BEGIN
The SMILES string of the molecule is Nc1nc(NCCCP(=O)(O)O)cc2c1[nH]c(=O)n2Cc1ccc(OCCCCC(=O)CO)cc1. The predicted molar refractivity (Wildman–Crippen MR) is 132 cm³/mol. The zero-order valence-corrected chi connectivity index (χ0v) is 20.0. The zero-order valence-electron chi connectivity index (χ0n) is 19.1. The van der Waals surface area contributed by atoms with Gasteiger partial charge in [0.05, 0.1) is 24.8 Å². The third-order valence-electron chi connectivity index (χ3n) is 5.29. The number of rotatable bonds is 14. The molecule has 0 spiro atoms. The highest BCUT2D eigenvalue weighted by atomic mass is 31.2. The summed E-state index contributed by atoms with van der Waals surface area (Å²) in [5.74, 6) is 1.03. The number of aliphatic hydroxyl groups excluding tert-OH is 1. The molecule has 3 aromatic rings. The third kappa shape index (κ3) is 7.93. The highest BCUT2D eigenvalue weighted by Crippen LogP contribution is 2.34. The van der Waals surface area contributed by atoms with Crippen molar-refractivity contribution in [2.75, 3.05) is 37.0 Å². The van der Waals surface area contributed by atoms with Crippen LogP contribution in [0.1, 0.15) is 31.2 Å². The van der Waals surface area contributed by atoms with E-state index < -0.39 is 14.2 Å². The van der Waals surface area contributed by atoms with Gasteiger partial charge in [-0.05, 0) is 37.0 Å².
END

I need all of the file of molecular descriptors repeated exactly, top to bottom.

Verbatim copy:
The SMILES string of the molecule is Nc1nc(NCCCP(=O)(O)O)cc2c1[nH]c(=O)n2Cc1ccc(OCCCCC(=O)CO)cc1. The predicted molar refractivity (Wildman–Crippen MR) is 132 cm³/mol. The zero-order valence-corrected chi connectivity index (χ0v) is 20.0. The zero-order valence-electron chi connectivity index (χ0n) is 19.1. The van der Waals surface area contributed by atoms with Gasteiger partial charge in [0.05, 0.1) is 24.8 Å². The third-order valence-electron chi connectivity index (χ3n) is 5.29. The number of rotatable bonds is 14. The molecule has 0 spiro atoms. The highest BCUT2D eigenvalue weighted by atomic mass is 31.2. The summed E-state index contributed by atoms with van der Waals surface area (Å²) in [5.74, 6) is 1.03. The number of aliphatic hydroxyl groups excluding tert-OH is 1. The molecule has 3 aromatic rings. The third kappa shape index (κ3) is 7.93. The highest BCUT2D eigenvalue weighted by Crippen LogP contribution is 2.34. The van der Waals surface area contributed by atoms with Crippen molar-refractivity contribution in [2.75, 3.05) is 37.0 Å². The van der Waals surface area contributed by atoms with Crippen LogP contribution in [0.1, 0.15) is 31.2 Å². The van der Waals surface area contributed by atoms with E-state index < -0.39 is 14.2 Å². The van der Waals surface area contributed by atoms with Gasteiger partial charge in [-0.05, 0) is 37.0 Å².